1  
@Lea Hayes: I suspect you might be looking for the same functionality as provided by the Zend_Dom_Query component of Zend Framework. You might consider having a look at it: framework.zend.com/manual/en/zend.dom.query.html –  Decent Dabbler Apr 5 '11 at 11:16
2  
@Lea Hayes: And what's wrong with your current method of doing it? It seems OK, especially if you want a nice getter syntax. –  Karol Piczak Apr 5 '11 at 11:19
2  
@Lea Hayes: I've had an attempt at the getter by using preg_split in stead of strtok, but it was twice as slow. So I think your solution is pretty fast as it is. I'd be surprised to see a faster solution. –  Decent Dabbler Apr 5 '11 at 14:32

4 Answers 4

up vote 3 down vote accepted

Well, the question was interesting enough that I couldn't resist tinkering a bit more. :-)

So, here are my conclusions. Your implementation is probably the most straightforward and clear. And it's working, so I wouldn't really bother about searching for another solution. In fact, how much calls are you gonna get in the end? Is the difference in performance worth the trouble (I mean between "super ultra blazingly fast" and "almost half as fast")?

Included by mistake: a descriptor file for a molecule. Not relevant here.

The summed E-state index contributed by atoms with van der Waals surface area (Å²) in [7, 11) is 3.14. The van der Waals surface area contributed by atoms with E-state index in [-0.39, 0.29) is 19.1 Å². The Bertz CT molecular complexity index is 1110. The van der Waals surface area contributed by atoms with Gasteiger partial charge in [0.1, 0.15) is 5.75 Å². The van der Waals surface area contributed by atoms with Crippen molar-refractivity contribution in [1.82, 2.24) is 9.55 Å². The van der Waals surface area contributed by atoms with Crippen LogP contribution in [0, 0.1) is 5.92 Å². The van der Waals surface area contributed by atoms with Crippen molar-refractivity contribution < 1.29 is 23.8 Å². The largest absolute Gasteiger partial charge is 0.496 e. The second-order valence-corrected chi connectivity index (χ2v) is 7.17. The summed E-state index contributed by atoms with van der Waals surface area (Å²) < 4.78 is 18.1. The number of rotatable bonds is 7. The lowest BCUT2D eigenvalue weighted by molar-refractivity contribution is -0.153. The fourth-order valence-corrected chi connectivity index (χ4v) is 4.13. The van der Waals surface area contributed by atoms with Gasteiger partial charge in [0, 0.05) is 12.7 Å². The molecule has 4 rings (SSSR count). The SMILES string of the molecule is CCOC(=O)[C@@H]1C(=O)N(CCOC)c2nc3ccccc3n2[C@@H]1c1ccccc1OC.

Put aside though, if performance is really an issue (getting thousands of calls), then there's a way to reduce the execution time if you repetitively lookup the array.

In your version the greatest burden falls on string operations in your get function. Everything that touches string manipulation is doomed to fail in this context. And that was indeed the case with all my initial attempts at solving this problem.

It's hard not to touch strings if we want such a syntax, but we can at least limit how much string operations we do.

If you create a hash map (hash table) so that you can flatten your multidimensional array to a one level deep structure, then most of the computations done are a one time expense. It pays off, because this way you can almost directly lookup your values by the string provided in your get call.

I've come up with something roughly like this:

<?php

class Demo {
    protected $_values = array();
    protected $_valuesByHash = array();

    function createHashMap(&$array, $path = null) {
        foreach ($array as $key => &$value) {
            if (is_array($value)) {
                $this->createHashMap($value, $path.$key.'.');
            } else {